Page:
How did Balram justify the murder of his master, knowing he was putting his entire family in danger in The White Tiger by Adiga?

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Balram takes a drastic step and kills his master in The White Tiger. This action not only makes him a heinous criminal, but it also endangers his family. Balram justifies his actions to himself to prevent guilt from taking over, as he has caused potentially severe trauma to his...

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Balram takes a drastic step and kills his master in The White Tiger. This action not only makes him a heinous criminal, but it also endangers his family. Balram justifies his actions to himself to prevent guilt from taking over, as he has caused potentially severe trauma to his family and marked himself as a fugitive.

While contemplating murder, Balram begins to dream of the action. Typically, he believes he would be having dreams of the pantheon of Gods telling him to forego his action, but instead he has dreams where he begins to fear that he won’t be able to go through with it. He interprets this as saying that he would be losing his nerve or failing in his intentions by not committing the murder.

Additionally, Balram craves a deeper emotion and freedom than he typically experiences. Trapped by the constraints of their caste system, Balram wants to be free and have more humanity than he is relegated. So, his solution is to take the major step of murder.

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In spite of the danger it puts his family in, Balram goes through with the murder of his master and he justifies it to himself. There are several ways he goes about justifying this contemptible action to himself in order to prevent the cognitive dissonance and guilt that comes from killing a man and endangering his family.

The first reason for his actions is his fear of failure. He begins to have dreams of being unable to complete the job—of falling short or losing his nerve before killing his master. This fear compels him to go forward, essentially making him believe he had no choice but to murder him.

Beyond that, Balram also states a desire to break free from his caste and feel like a human without restriction. His irrational solution to this situation is to commit murder, which he believes is the only way to truly be free and experience humanity without restrictions.

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Two prominent reason stand out--aside from his obvious ambition and lack of proper moral feeling--when contemplating Balram's motivations and justifications. The first reason by which he justifies his action is what might be called pride in having the nerve to do it. He explains to Jiabao that the nightmares that follow such an action are not those shown in Hindu movies, which start out with images and signs of some of the "36,000,004 gods,” but are of a different sort, at least for Balram. His nightmares, as he explains it, are such that he dreams of having lost his nerve; of having let Ashok get away; of having not fulfilled his ambition to get ahead in Indian life.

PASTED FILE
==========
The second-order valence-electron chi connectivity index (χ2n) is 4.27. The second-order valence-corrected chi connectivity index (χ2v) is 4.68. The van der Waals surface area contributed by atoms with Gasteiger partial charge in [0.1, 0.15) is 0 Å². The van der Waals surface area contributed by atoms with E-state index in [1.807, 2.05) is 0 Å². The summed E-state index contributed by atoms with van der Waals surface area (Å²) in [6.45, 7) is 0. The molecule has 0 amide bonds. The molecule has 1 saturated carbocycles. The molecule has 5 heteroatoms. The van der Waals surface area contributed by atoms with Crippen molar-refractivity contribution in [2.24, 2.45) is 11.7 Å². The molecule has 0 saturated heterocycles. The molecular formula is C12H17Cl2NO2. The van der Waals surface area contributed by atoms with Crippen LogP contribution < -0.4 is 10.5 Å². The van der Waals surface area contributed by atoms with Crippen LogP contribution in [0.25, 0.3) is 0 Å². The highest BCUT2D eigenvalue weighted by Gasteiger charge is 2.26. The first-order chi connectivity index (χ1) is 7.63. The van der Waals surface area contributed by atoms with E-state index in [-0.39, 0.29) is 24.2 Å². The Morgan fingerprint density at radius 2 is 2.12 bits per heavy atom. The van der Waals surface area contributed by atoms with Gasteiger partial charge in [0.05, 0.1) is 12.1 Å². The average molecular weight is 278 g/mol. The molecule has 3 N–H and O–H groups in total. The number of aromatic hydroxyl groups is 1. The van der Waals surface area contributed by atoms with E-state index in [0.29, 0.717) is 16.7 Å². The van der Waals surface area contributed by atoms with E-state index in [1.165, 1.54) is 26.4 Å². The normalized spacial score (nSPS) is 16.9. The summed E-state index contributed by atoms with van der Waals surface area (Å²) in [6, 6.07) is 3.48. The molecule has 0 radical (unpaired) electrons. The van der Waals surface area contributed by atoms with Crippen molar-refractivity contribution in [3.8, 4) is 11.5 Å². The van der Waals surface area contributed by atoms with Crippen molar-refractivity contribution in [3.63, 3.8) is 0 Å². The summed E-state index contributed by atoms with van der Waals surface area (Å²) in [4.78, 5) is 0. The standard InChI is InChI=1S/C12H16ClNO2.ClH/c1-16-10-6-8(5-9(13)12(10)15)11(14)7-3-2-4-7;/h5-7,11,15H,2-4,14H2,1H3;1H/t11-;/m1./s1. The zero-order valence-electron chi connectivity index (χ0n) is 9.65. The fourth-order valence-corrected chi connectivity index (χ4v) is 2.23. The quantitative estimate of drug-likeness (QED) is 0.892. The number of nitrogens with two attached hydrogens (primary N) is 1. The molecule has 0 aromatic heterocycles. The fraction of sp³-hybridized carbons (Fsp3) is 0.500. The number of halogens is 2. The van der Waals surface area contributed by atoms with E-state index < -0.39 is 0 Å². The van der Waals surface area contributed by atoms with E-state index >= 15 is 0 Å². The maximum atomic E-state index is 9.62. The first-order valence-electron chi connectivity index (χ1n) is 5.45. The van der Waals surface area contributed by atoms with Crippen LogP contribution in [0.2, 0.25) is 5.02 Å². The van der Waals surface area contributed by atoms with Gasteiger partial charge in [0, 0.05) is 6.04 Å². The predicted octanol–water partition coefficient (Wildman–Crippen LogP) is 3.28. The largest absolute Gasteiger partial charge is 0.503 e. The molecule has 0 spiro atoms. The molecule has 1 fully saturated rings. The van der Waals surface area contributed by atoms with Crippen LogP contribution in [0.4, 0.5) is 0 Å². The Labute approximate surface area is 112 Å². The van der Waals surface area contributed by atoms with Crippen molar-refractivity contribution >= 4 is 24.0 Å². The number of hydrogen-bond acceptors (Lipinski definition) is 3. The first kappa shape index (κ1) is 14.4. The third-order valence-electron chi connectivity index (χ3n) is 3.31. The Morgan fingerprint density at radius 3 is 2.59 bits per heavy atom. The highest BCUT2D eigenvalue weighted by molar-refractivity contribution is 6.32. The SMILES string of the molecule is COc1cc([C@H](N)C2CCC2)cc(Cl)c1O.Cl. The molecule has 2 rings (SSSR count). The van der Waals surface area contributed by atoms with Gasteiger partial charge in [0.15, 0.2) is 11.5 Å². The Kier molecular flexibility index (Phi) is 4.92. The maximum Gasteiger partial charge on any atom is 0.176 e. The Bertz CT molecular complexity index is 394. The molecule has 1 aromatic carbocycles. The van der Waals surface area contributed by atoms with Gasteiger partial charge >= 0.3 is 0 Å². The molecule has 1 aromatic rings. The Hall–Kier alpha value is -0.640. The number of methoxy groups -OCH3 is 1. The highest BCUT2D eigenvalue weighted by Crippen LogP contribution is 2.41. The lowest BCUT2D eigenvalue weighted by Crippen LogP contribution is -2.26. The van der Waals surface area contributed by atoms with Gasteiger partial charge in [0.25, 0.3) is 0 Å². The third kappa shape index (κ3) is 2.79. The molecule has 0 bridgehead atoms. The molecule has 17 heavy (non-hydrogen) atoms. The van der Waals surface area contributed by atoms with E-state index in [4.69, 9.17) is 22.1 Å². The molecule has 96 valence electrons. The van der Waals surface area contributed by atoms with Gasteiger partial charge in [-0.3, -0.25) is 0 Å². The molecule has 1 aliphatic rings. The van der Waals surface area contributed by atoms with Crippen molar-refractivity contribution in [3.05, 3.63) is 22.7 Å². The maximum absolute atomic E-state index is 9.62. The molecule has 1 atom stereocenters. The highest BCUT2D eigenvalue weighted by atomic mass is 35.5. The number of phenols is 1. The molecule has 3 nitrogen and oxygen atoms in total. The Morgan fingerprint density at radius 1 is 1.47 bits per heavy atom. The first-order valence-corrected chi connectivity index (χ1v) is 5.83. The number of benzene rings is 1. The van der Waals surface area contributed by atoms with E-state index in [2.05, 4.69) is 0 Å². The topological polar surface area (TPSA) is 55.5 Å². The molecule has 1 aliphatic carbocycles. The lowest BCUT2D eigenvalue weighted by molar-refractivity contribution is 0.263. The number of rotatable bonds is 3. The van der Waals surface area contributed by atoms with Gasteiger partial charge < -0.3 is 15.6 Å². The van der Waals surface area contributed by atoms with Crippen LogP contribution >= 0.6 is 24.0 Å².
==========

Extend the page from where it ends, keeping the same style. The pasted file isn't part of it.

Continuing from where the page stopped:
The real nightmare is the other kind. You toss in bed dreaming that you haven't done it--that you lost your nerve and let Mr. Ashok get away--that you're still the servant of another man ....  

This ties in with the second reason by which he justifies what he did. He explains to Jiabao that what he wanted was a simple thing, a natural thing: He says he only wanted to be a man. To his way of thinking, in India, with its strangling caste system, the one way to have a chance was murder.

All I wanted was the chance to be a man--and for that, one murder was enough.

Though he says, "one murder was enough," he is inferring equally by this statement that the inverse is also true: One murder was requisite (i.e., necessary). It is by these reasons that he justifies what he did, regardless of the risk to his family: to have the nerve to act and force his way out of servitude; to take a chance to be a man.

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